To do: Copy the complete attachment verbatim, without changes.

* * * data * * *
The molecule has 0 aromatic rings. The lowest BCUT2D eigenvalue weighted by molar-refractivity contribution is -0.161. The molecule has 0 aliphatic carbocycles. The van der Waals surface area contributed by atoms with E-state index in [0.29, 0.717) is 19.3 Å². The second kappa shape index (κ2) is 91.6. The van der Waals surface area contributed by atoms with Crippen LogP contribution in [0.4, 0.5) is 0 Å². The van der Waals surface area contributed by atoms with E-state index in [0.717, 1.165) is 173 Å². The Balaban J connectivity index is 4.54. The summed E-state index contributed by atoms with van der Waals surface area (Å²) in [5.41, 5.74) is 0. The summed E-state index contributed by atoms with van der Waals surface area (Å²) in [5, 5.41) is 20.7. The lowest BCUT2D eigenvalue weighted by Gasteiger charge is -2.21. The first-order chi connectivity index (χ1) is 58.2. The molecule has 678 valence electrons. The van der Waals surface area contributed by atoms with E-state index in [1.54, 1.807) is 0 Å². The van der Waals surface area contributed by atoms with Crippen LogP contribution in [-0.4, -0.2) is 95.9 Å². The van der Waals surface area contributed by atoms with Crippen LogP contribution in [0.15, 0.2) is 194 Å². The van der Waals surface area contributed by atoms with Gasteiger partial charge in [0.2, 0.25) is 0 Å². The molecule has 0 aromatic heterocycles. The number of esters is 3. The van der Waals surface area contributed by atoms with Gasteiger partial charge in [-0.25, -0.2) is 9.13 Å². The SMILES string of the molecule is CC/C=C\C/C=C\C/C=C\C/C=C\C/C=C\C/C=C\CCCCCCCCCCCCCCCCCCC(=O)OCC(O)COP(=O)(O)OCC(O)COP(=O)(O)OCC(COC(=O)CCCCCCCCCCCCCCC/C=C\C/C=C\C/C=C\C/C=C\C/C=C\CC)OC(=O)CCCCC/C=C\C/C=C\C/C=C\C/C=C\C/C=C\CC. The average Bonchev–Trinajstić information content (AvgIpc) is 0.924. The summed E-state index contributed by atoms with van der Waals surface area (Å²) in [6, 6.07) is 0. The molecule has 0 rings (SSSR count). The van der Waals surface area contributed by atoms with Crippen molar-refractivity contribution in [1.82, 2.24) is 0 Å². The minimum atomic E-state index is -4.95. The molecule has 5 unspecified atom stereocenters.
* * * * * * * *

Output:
The molecule has 0 aromatic rings. The lowest BCUT2D eigenvalue weighted by molar-refractivity contribution is -0.161. The molecule has 0 aliphatic carbocycles. The van der Waals surface area contributed by atoms with E-state index in [0.29, 0.717) is 19.3 Å². The second kappa shape index (κ2) is 91.6. The van der Waals surface area contributed by atoms with Crippen LogP contribution in [0.4, 0.5) is 0 Å². The van der Waals surface area contributed by atoms with E-state index in [0.717, 1.165) is 173 Å². The Balaban J connectivity index is 4.54. The summed E-state index contributed by atoms with van der Waals surface area (Å²) in [5.41, 5.74) is 0. The summed E-state index contributed by atoms with van der Waals surface area (Å²) in [5, 5.41) is 20.7. The lowest BCUT2D eigenvalue weighted by Gasteiger charge is -2.21. The first-order chi connectivity index (χ1) is 58.2. The molecule has 678 valence electrons. The van der Waals surface area contributed by atoms with E-state index in [1.54, 1.807) is 0 Å². The van der Waals surface area contributed by atoms with Crippen LogP contribution in [-0.4, -0.2) is 95.9 Å². The van der Waals surface area contributed by atoms with Crippen LogP contribution in [0.15, 0.2) is 194 Å². The van der Waals surface area contributed by atoms with Gasteiger partial charge in [0.2, 0.25) is 0 Å². The molecule has 0 aromatic heterocycles. The number of esters is 3. The van der Waals surface area contributed by atoms with Gasteiger partial charge in [-0.25, -0.2) is 9.13 Å². The SMILES string of the molecule is CC/C=C\C/C=C\C/C=C\C/C=C\C/C=C\C/C=C\CCCCCCCCCCCCCCCCCCC(=O)OCC(O)COP(=O)(O)OCC(O)COP(=O)(O)OCC(COC(=O)CCCCCCCCCCCCCCC/C=C\C/C=C\C/C=C\C/C=C\C/C=C\CC)OC(=O)CCCCC/C=C\C/C=C\C/C=C\C/C=C\C/C=C\CC. The average Bonchev–Trinajstić information content (AvgIpc) is 0.924. The summed E-state index contributed by atoms with van der Waals surface area (Å²) in [6, 6.07) is 0. The molecule has 0 rings (SSSR count). The van der Waals surface area contributed by atoms with Crippen molar-refractivity contribution in [1.82, 2.24) is 0 Å². The minimum atomic E-state index is -4.95. The molecule has 5 unspecified atom stereocenters.